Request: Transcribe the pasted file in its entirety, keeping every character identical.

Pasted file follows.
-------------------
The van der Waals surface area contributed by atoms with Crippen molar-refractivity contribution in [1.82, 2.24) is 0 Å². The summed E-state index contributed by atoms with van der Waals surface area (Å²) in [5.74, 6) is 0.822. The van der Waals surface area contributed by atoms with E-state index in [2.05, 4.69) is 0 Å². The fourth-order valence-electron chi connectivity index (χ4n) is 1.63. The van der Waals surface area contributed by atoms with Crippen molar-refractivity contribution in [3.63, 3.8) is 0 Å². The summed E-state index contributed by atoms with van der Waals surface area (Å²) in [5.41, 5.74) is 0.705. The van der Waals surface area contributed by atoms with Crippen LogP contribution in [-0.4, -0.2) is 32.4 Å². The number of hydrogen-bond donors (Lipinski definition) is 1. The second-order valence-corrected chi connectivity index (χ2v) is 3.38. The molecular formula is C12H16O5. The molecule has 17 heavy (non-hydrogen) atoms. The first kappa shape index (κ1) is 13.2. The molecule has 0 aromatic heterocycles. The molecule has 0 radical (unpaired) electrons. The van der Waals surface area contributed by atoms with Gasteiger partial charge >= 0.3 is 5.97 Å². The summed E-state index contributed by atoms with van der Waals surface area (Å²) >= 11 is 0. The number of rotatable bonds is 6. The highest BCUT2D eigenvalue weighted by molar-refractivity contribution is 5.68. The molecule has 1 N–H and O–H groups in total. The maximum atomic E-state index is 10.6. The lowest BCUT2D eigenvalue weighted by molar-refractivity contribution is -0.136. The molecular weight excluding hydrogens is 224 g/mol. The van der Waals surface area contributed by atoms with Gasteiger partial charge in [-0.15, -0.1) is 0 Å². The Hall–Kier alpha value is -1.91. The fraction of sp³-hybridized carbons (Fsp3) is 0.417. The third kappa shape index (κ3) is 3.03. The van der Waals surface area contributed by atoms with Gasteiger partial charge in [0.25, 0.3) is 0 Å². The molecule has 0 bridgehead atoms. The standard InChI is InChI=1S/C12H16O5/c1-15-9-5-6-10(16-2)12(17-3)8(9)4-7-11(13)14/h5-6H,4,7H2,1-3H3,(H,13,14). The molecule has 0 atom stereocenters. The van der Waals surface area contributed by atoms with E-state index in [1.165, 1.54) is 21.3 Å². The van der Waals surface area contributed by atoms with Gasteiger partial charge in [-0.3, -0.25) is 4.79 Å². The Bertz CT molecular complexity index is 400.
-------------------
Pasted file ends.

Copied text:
The van der Waals surface area contributed by atoms with Crippen molar-refractivity contribution in [1.82, 2.24) is 0 Å². The summed E-state index contributed by atoms with van der Waals surface area (Å²) in [5.74, 6) is 0.822. The van der Waals surface area contributed by atoms with E-state index in [2.05, 4.69) is 0 Å². The fourth-order valence-electron chi connectivity index (χ4n) is 1.63. The van der Waals surface area contributed by atoms with Crippen molar-refractivity contribution in [3.63, 3.8) is 0 Å². The summed E-state index contributed by atoms with van der Waals surface area (Å²) in [5.41, 5.74) is 0.705. The van der Waals surface area contributed by atoms with Crippen LogP contribution in [-0.4, -0.2) is 32.4 Å². The number of hydrogen-bond donors (Lipinski definition) is 1. The second-order valence-corrected chi connectivity index (χ2v) is 3.38. The molecular formula is C12H16O5. The molecule has 17 heavy (non-hydrogen) atoms. The first kappa shape index (κ1) is 13.2. The molecule has 0 aromatic heterocycles. The molecule has 0 radical (unpaired) electrons. The van der Waals surface area contributed by atoms with Gasteiger partial charge >= 0.3 is 5.97 Å². The summed E-state index contributed by atoms with van der Waals surface area (Å²) >= 11 is 0. The number of rotatable bonds is 6. The highest BCUT2D eigenvalue weighted by molar-refractivity contribution is 5.68. The molecule has 1 N–H and O–H groups in total. The maximum atomic E-state index is 10.6. The lowest BCUT2D eigenvalue weighted by molar-refractivity contribution is -0.136. The molecular weight excluding hydrogens is 224 g/mol. The van der Waals surface area contributed by atoms with Gasteiger partial charge in [-0.15, -0.1) is 0 Å². The Hall–Kier alpha value is -1.91. The fraction of sp³-hybridized carbons (Fsp3) is 0.417. The third kappa shape index (κ3) is 3.03. The van der Waals surface area contributed by atoms with Gasteiger partial charge in [0.25, 0.3) is 0 Å². The molecule has 0 bridgehead atoms. The standard InChI is InChI=1S/C12H16O5/c1-15-9-5-6-10(16-2)12(17-3)8(9)4-7-11(13)14/h5-6H,4,7H2,1-3H3,(H,13,14). The molecule has 0 atom stereocenters. The van der Waals surface area contributed by atoms with E-state index in [1.165, 1.54) is 21.3 Å². The van der Waals surface area contributed by atoms with Gasteiger partial charge in [-0.3, -0.25) is 4.79 Å². The Bertz CT molecular complexity index is 400.